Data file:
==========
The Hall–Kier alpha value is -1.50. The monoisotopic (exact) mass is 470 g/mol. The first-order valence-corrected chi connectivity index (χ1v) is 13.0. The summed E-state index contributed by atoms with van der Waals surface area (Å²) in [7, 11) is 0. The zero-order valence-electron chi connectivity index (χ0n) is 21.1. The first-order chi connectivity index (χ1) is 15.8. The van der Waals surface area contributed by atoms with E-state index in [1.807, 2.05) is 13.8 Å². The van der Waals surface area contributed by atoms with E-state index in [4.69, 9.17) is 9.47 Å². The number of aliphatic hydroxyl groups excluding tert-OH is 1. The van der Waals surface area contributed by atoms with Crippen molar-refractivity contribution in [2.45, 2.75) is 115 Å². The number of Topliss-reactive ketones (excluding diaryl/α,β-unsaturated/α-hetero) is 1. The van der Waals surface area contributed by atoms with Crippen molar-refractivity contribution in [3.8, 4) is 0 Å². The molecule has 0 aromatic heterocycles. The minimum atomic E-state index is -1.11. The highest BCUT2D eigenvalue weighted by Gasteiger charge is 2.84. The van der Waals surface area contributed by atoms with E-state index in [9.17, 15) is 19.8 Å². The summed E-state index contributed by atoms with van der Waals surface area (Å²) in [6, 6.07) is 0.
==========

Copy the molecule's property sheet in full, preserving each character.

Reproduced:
The Hall–Kier alpha value is -1.50. The monoisotopic (exact) mass is 470 g/mol. The first-order valence-corrected chi connectivity index (χ1v) is 13.0. The summed E-state index contributed by atoms with van der Waals surface area (Å²) in [7, 11) is 0. The zero-order valence-electron chi connectivity index (χ0n) is 21.1. The first-order chi connectivity index (χ1) is 15.8. The van der Waals surface area contributed by atoms with E-state index in [1.807, 2.05) is 13.8 Å². The van der Waals surface area contributed by atoms with E-state index in [4.69, 9.17) is 9.47 Å². The number of aliphatic hydroxyl groups excluding tert-OH is 1. The van der Waals surface area contributed by atoms with Crippen molar-refractivity contribution in [2.45, 2.75) is 115 Å². The number of Topliss-reactive ketones (excluding diaryl/α,β-unsaturated/α-hetero) is 1. The van der Waals surface area contributed by atoms with Crippen molar-refractivity contribution in [3.8, 4) is 0 Å². The molecule has 0 aromatic heterocycles. The minimum atomic E-state index is -1.11. The highest BCUT2D eigenvalue weighted by Gasteiger charge is 2.84. The van der Waals surface area contributed by atoms with E-state index in [9.17, 15) is 19.8 Å². The summed E-state index contributed by atoms with van der Waals surface area (Å²) in [6, 6.07) is 0.